History of the Armée de l'Air (1909–42)

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History of the Armée de l'Air edit
History of the Armée de l'Air (1909–1942)
Free French Air Force
Vichy French Air Force
History of the Armée de l'Air in the colonies (1939–62)
The familiar French military aviation roundel gave rise to similar roundels for air forces all over the world, including that of the United Kingdom (RAF), which reversed the colours on the French roundel.

The Armée de l'Air (literally, "army of the air") is the name of the French Air Force in its native language. It has borne this name only from August 1933 when it was still under the jurisdiction of the army. This article deals exclusively with the history of the French air force from its earliest beginnings (but not French naval aviation, the Aéronautique Navale).[1]

Military aviation to 1914

Ville de Nancy and République dirigibles at the 1909 Bastille Day Military Parade

Aviation in France was the preserve of pioneers like Henri Farman and Louis Blériot during the first decade of the 20th century. Like many other armies, however, the French soon saw the potential in aeroplanes as tools for reconnaissance duties. The French collective memory of the humiliating defeat of the army at the hands of the Prussians during the Franco-Prussian War of 1870–1871 was still very fresh, and France was preparing to face Germany again. Indeed, it had already planned to invade Germany using the strategy and tactics formulated in the so-called “Plan XVII”.

From December 1909, the French Department of War began to send army officers and non-commissioned officers (NCOs) from all branches of the army, especially engineering and artillery, to undergo flying training at civilian schools as “pupil-pilots” (élèves-pilotes), including at places such as Reims and Bron. (Reims was where the famous Grande Semaine d'Aviation de la Champagne had taken place in late August 1909.) In March 1910, the Établissement Militaire d'Aviation (EMA) was created to conduct experiments with aircraft. The Aéronautique Militaire was created, as a branch of the Army, on 22 October 1910,[2] under the command of General Pierre Roques. Even so, it was not until mid-1911 the first military aviation brevets were awarded to army pilots. Furthermore, it was not until a law was passed on 29 March 1912 that the Aéronautique Militaire formally became part of the armed forces.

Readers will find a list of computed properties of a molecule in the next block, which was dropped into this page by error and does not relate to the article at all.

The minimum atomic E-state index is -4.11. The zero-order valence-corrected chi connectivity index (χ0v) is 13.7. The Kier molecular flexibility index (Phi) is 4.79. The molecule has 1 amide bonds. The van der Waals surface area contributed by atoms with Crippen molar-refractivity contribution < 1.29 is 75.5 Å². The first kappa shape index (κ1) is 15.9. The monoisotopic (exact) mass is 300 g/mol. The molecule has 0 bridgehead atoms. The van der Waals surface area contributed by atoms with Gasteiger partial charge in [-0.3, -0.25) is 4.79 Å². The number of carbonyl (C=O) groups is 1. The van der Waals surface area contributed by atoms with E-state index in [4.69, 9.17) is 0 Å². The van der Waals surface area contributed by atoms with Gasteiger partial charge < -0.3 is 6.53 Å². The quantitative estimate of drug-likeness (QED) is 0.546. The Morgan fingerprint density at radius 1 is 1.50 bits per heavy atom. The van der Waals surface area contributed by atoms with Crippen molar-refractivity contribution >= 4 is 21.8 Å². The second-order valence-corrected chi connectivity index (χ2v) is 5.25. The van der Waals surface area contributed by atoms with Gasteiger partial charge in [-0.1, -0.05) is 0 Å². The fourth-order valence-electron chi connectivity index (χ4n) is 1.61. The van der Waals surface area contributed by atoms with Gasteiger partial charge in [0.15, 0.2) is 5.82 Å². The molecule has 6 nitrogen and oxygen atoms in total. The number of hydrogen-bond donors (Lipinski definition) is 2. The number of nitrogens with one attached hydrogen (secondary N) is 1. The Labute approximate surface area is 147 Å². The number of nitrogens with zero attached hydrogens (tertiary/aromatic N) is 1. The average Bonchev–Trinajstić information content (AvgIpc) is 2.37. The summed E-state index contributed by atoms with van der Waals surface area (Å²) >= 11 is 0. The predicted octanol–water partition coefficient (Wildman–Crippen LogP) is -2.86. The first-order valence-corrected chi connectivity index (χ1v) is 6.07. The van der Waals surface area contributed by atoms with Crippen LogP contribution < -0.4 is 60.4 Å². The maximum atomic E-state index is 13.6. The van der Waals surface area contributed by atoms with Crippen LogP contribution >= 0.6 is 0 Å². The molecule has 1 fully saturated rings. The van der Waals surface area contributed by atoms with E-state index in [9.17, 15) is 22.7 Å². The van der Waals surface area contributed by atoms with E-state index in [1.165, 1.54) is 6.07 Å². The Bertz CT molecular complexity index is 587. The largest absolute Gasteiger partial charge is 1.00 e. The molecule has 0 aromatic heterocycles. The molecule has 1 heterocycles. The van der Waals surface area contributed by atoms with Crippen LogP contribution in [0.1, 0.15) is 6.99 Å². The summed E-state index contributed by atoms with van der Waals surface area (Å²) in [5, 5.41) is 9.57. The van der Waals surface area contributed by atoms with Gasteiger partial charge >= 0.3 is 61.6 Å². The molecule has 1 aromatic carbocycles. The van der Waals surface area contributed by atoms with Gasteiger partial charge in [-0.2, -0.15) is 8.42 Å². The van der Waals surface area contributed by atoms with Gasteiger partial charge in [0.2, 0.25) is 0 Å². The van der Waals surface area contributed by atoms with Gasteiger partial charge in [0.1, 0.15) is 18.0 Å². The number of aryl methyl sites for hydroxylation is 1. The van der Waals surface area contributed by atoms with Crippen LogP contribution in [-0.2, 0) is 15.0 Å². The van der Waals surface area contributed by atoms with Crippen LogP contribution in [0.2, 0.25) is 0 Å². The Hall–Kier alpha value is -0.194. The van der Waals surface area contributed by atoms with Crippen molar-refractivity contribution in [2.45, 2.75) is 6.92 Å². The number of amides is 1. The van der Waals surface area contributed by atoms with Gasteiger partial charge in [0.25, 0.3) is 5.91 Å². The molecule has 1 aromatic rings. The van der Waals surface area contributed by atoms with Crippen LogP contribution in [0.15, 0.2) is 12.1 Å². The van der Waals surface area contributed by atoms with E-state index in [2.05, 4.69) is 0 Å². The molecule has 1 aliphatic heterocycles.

Training of military pilots was the same as civilian pilots until 1910 when the General Staff introduced the military pilot license. The military pilot badge N°1 was issued to Lieutenant Charles de Tricornot de Rose, who first completed all the military requirements. Lt. de Rose was trained in the Bleriot Flying School in Pau, in southwest of France, the city where the Wright Brothers had established the first aviation school in history just a year earlier.

Even though the German army was forming its own embryonic air arm — the Fliegertruppen des deutschen Kaiserreiches — at the time, many consider the French military's Aéronautique Militaire to be the world's first “air force”, even if it did not become the Armée de l'Air until August 1933, for it was still under army jurisdiction. Nearly a year after that, it finally became independent on 2 July 1934, albeit 16 years after the British Royal Flying Corps (RFC) in conjunction with the Royal Naval Air Service (RNAS), as both linked army/naval air arms gained their independence as they combined to become the Royal Air Force (RAF) on April 1, 1918.

World War I

A squadron of French planes
German aircraft damaged in combat
Debriefing, Museum of Air and Space, Le Bourget, France
The squadron bar, Museum of Air and Space, Le Bourget, France

France led the world in early aircraft design and by mid-1912 the Aéronautique Militaire had five squadrons (escadrilles). This had grown to 132 machines (21 escadrilles) by 1914, the same year when, on 21 February, it formally came under the jurisdiction of the Ministry of War (Ministère de la Guerre) and, on 3 August, Germany declared war against France, with Britain declaring war against Germany upon the German invasion of Belgium.

At the beginning of what eventually became known as World War I, the Aéronautique Militaire concentrated on reconnaissance work with aircraft like the Farman MF.2. On 8 October, though, the commander-in-chief, General Barès, proposed a radical expansion to 65 squadrons. Furthermore, he proposed that four types of aircraft could be used for four different types of task: Morane-Saulniers would be used as fighters, Voisins as bombers, Farmans as reconnaissance aircraft, and Caudrons as artillery spotters.[3][4]

At first, the shooting-down of aeroplanes was (quite literally) a hit-and-miss affair and was usually done by ground artillery, despite the fact that on October 5, 1914, Sergent Joseph Franz and his mechanic Caporal Louis Quénault, shot down a German Aviatik. However, air fighting became revolutionized when a reconnaissance pilot, Roland Garros, mounted a Hotchkiss machine gun on the cowling of his Morane-Saulnier L and added deflector plates to the blades of the propeller, so that the wooden propeller would not be shot to pieces whenever he opened fire on German aircraft. Garros, in some respects, thus became the world's first fighter pilot, but he was shot down and captured, remaining a prisoner until his escape and return to the front. He was killed in action just a month before the armistice in 1918.